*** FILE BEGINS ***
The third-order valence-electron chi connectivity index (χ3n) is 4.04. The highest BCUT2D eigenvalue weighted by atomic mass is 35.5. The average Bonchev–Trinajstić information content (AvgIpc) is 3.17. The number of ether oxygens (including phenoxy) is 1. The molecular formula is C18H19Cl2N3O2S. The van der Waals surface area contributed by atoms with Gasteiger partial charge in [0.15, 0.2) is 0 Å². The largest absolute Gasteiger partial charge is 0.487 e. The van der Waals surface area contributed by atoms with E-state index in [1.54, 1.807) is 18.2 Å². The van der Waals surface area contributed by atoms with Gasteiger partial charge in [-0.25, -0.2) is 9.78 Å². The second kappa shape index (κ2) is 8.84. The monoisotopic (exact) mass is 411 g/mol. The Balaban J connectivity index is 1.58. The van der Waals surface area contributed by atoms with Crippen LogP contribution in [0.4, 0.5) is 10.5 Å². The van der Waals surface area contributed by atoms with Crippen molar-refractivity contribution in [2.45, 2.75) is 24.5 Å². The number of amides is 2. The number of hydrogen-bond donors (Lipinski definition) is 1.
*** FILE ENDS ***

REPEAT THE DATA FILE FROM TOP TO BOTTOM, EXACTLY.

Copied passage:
The third-order valence-electron chi connectivity index (χ3n) is 4.04. The highest BCUT2D eigenvalue weighted by atomic mass is 35.5. The average Bonchev–Trinajstić information content (AvgIpc) is 3.17. The number of ether oxygens (including phenoxy) is 1. The molecular formula is C18H19Cl2N3O2S. The van der Waals surface area contributed by atoms with Gasteiger partial charge in [0.15, 0.2) is 0 Å². The largest absolute Gasteiger partial charge is 0.487 e. The van der Waals surface area contributed by atoms with E-state index in [1.54, 1.807) is 18.2 Å². The van der Waals surface area contributed by atoms with Gasteiger partial charge in [-0.25, -0.2) is 9.78 Å². The second kappa shape index (κ2) is 8.84. The monoisotopic (exact) mass is 411 g/mol. The Balaban J connectivity index is 1.58. The van der Waals surface area contributed by atoms with Crippen LogP contribution in [0.4, 0.5) is 10.5 Å². The van der Waals surface area contributed by atoms with Crippen molar-refractivity contribution in [2.45, 2.75) is 24.5 Å². The number of amides is 2. The number of hydrogen-bond donors (Lipinski definition) is 1.